The advent of e-book reader has also brought with it, the imminent possibility of an exit of the traditional printed books. I am not going to list the pros and cons of e-books vis-a-vis hardcovers. (battery, portability, data vulnerability, and all that!!)
We all know that e-books are very much in their nascent stage at the moment. And, it might take them a while, may be a decade or so, to conquer the paperback market. In Florida US, the state education board wants to get all digitized by 2015 and get rid of textbooks. Last year, Amazon sold 115 ebooks for every 100 paperbacks; they sold 3 times as many ebooks as they did hardbacks. A threat to paperbacks is very much evident. Are traditional paperback books really on their way out?
Can’t really bet on that! Because many a times new technology becomes the source of revival of old forms. A perfect example with reference to this may be, the arrival of still cameras. It was after the invention of the still camera in the 1880s that some of the most famous paintings and works of art in history had been created.
On a lighter note, it is like watching Part 2 of any interesting movie. To appreciate the sequel you need to see the original movie first. And that’s why some doubt that paperback versions will ever be replaced by any form of technology!!
Quite often there is tendency of giving way too much credit to technology and showing too much dependence on technology; which may not be the reality always and in all the cases.
For instance, Malcolm Gladwell’s recent comments on uprising in the Egypt and the way he downplayed social media’s role came under heavy criticism by some.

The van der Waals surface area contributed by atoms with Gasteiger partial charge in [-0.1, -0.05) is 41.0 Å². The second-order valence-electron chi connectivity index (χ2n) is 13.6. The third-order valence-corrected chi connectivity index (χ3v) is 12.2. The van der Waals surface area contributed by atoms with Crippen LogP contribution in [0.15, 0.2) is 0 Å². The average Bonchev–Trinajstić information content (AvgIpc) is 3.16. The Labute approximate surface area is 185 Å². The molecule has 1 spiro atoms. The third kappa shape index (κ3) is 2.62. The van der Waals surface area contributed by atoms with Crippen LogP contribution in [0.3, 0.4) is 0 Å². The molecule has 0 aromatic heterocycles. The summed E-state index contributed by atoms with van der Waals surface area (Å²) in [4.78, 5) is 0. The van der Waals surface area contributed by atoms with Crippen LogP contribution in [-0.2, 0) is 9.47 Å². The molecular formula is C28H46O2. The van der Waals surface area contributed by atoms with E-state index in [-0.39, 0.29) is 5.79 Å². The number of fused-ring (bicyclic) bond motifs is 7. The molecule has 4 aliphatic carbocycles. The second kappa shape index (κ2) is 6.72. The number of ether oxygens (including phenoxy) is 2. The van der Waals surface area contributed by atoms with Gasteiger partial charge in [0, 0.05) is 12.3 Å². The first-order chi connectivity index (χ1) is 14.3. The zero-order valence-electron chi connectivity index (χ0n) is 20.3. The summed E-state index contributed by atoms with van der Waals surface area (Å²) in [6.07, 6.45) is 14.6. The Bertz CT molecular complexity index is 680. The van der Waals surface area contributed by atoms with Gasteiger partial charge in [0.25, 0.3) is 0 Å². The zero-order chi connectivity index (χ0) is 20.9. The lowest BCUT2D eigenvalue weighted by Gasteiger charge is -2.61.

Right now there are protests in Egypt that look like they might bring down the government. There are a thousand important things that can be said about their origins and implications. But surely the least interesting fact about them is that some of the protesters may (or may not) have at one point or another employed some of the tools of the new media to communicate with one another. Please. People protested and brought down governments before Facebook was invented. They did it before the Internet came along. Barely anyone in East Germany in the nineteen-eighties had a phone—and they ended up with hundreds of thousands of people in central Leipzig and brought down a regime that we all thought would last another hundred years—and in the French Revolution the crowd in the streets spoke to one another with that strange, today largely unknown instrument known as the human voice. People with a grievance will always find ways to communicate with each other. How they choose to do it is less interesting, in the end, than why they were driven to do it in the first place.
The New Yorker writer (and one of my favorite authors) believes that social media might be one of the tools for the current uprising but let us not miss the broader picture and concentrate on the problem at hand.
I choose to agree with Mr. Gladwell here. Howsoever, adept and powerful may technology become. It is true that revolutions had indeed happened before the advent of the internet. What we witnessed in Egypt, simply goes on to prove that large masses of crowd can still gather without an SMS or internet, as reported. After all, let us not forget that technology is just an enabler whose creator is the humankind. And, technology is not invincible!
As far as the longevity of paperback is concerned, just because there is an alternative to printed books now, does not mean that technology might erase traditional books. Rather, co-existence of both would be a healthier option. Wait and watch..
Original article “Last Page for paperback”: http://www.independent.co.uk/news/business/analysis-and-features/the-last-page-for-the-paperback-2197823.html